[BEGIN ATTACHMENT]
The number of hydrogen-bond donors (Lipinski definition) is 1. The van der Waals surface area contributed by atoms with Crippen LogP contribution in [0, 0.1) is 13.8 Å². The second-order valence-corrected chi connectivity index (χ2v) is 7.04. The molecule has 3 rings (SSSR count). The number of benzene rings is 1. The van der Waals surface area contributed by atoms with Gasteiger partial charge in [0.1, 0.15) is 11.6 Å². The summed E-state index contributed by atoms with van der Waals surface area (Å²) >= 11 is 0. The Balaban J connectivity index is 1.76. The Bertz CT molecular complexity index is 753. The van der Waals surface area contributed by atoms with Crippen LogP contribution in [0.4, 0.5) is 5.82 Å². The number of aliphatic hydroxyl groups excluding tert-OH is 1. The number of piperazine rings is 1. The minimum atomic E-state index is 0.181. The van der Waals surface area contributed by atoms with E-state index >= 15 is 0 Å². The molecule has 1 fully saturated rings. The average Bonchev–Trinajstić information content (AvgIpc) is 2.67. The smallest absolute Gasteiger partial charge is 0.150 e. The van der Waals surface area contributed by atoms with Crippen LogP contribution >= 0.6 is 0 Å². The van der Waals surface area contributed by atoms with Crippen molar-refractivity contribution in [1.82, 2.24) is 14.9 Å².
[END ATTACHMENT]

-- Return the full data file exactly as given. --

The number of hydrogen-bond donors (Lipinski definition) is 1. The van der Waals surface area contributed by atoms with Crippen LogP contribution in [0, 0.1) is 13.8 Å². The second-order valence-corrected chi connectivity index (χ2v) is 7.04. The molecule has 3 rings (SSSR count). The number of benzene rings is 1. The van der Waals surface area contributed by atoms with Gasteiger partial charge in [0.1, 0.15) is 11.6 Å². The summed E-state index contributed by atoms with van der Waals surface area (Å²) >= 11 is 0. The Balaban J connectivity index is 1.76. The Bertz CT molecular complexity index is 753. The van der Waals surface area contributed by atoms with Crippen LogP contribution in [0.4, 0.5) is 5.82 Å². The number of aliphatic hydroxyl groups excluding tert-OH is 1. The number of piperazine rings is 1. The minimum atomic E-state index is 0.181. The van der Waals surface area contributed by atoms with E-state index >= 15 is 0 Å². The molecule has 1 fully saturated rings. The average Bonchev–Trinajstić information content (AvgIpc) is 2.67. The smallest absolute Gasteiger partial charge is 0.150 e. The van der Waals surface area contributed by atoms with Crippen LogP contribution >= 0.6 is 0 Å². The van der Waals surface area contributed by atoms with Crippen molar-refractivity contribution in [1.82, 2.24) is 14.9 Å².